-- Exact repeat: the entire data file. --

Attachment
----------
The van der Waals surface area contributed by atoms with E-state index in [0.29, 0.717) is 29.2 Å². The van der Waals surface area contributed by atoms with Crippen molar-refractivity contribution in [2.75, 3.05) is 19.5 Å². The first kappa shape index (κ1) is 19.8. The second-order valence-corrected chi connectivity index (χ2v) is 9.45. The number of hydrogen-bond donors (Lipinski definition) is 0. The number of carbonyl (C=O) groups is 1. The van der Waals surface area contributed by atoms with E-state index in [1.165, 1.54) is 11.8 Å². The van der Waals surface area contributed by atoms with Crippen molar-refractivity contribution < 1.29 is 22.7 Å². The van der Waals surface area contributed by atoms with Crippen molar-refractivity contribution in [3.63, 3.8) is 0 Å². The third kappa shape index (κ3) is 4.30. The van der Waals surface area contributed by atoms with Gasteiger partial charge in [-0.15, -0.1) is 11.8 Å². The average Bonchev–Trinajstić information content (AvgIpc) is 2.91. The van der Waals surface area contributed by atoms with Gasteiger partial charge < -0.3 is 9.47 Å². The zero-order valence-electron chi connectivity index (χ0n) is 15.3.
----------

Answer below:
The van der Waals surface area contributed by atoms with E-state index in [0.29, 0.717) is 29.2 Å². The van der Waals surface area contributed by atoms with Crippen molar-refractivity contribution in [2.75, 3.05) is 19.5 Å². The first kappa shape index (κ1) is 19.8. The second-order valence-corrected chi connectivity index (χ2v) is 9.45. The number of hydrogen-bond donors (Lipinski definition) is 0. The number of carbonyl (C=O) groups is 1. The van der Waals surface area contributed by atoms with E-state index in [1.165, 1.54) is 11.8 Å². The van der Waals surface area contributed by atoms with Crippen molar-refractivity contribution < 1.29 is 22.7 Å². The van der Waals surface area contributed by atoms with Crippen molar-refractivity contribution in [3.63, 3.8) is 0 Å². The third kappa shape index (κ3) is 4.30. The van der Waals surface area contributed by atoms with Gasteiger partial charge in [-0.15, -0.1) is 11.8 Å². The average Bonchev–Trinajstić information content (AvgIpc) is 2.91. The van der Waals surface area contributed by atoms with Gasteiger partial charge < -0.3 is 9.47 Å². The zero-order valence-electron chi connectivity index (χ0n) is 15.3.